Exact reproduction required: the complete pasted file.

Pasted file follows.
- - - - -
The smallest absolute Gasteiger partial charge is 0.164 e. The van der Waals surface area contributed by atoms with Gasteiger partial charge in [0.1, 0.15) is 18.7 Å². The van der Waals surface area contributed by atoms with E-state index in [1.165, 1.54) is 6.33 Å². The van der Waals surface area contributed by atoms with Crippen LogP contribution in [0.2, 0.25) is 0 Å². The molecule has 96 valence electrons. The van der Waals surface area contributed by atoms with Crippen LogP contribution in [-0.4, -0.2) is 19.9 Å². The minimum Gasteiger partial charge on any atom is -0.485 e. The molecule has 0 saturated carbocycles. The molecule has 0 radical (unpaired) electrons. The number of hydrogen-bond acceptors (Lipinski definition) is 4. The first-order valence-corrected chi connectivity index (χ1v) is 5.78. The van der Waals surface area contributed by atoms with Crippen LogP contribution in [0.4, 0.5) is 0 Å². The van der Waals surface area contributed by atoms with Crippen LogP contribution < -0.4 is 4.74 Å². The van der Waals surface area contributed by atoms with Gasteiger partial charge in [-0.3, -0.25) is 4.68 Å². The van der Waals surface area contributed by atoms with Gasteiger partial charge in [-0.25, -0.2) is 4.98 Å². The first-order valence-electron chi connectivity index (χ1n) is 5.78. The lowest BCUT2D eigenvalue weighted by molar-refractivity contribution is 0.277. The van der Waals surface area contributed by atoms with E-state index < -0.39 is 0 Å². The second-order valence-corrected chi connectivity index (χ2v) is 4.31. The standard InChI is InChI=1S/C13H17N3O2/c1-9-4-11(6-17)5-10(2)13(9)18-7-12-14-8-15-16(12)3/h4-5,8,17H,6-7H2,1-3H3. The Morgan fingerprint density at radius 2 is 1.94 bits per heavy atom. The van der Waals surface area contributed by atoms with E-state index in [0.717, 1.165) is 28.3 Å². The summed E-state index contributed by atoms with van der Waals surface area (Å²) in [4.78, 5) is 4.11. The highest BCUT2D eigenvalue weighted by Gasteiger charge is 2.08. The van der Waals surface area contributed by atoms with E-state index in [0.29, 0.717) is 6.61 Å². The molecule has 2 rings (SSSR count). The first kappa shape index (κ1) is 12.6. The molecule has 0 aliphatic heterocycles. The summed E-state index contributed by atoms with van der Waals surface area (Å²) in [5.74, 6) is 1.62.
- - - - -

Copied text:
The smallest absolute Gasteiger partial charge is 0.164 e. The van der Waals surface area contributed by atoms with Gasteiger partial charge in [0.1, 0.15) is 18.7 Å². The van der Waals surface area contributed by atoms with E-state index in [1.165, 1.54) is 6.33 Å². The van der Waals surface area contributed by atoms with Crippen LogP contribution in [0.2, 0.25) is 0 Å². The molecule has 96 valence electrons. The van der Waals surface area contributed by atoms with Crippen LogP contribution in [-0.4, -0.2) is 19.9 Å². The minimum Gasteiger partial charge on any atom is -0.485 e. The molecule has 0 saturated carbocycles. The molecule has 0 radical (unpaired) electrons. The number of hydrogen-bond acceptors (Lipinski definition) is 4. The first-order valence-corrected chi connectivity index (χ1v) is 5.78. The van der Waals surface area contributed by atoms with Crippen LogP contribution in [0.4, 0.5) is 0 Å². The van der Waals surface area contributed by atoms with Crippen LogP contribution < -0.4 is 4.74 Å². The van der Waals surface area contributed by atoms with Gasteiger partial charge in [-0.3, -0.25) is 4.68 Å². The van der Waals surface area contributed by atoms with Gasteiger partial charge in [-0.25, -0.2) is 4.98 Å². The first-order valence-electron chi connectivity index (χ1n) is 5.78. The lowest BCUT2D eigenvalue weighted by molar-refractivity contribution is 0.277. The van der Waals surface area contributed by atoms with E-state index < -0.39 is 0 Å². The second-order valence-corrected chi connectivity index (χ2v) is 4.31. The standard InChI is InChI=1S/C13H17N3O2/c1-9-4-11(6-17)5-10(2)13(9)18-7-12-14-8-15-16(12)3/h4-5,8,17H,6-7H2,1-3H3. The Morgan fingerprint density at radius 2 is 1.94 bits per heavy atom. The van der Waals surface area contributed by atoms with E-state index in [0.717, 1.165) is 28.3 Å². The summed E-state index contributed by atoms with van der Waals surface area (Å²) in [4.78, 5) is 4.11. The highest BCUT2D eigenvalue weighted by Gasteiger charge is 2.08. The van der Waals surface area contributed by atoms with E-state index in [0.29, 0.717) is 6.61 Å². The molecule has 2 rings (SSSR count). The first kappa shape index (κ1) is 12.6. The molecule has 0 aliphatic heterocycles. The summed E-state index contributed by atoms with van der Waals surface area (Å²) in [5.74, 6) is 1.62.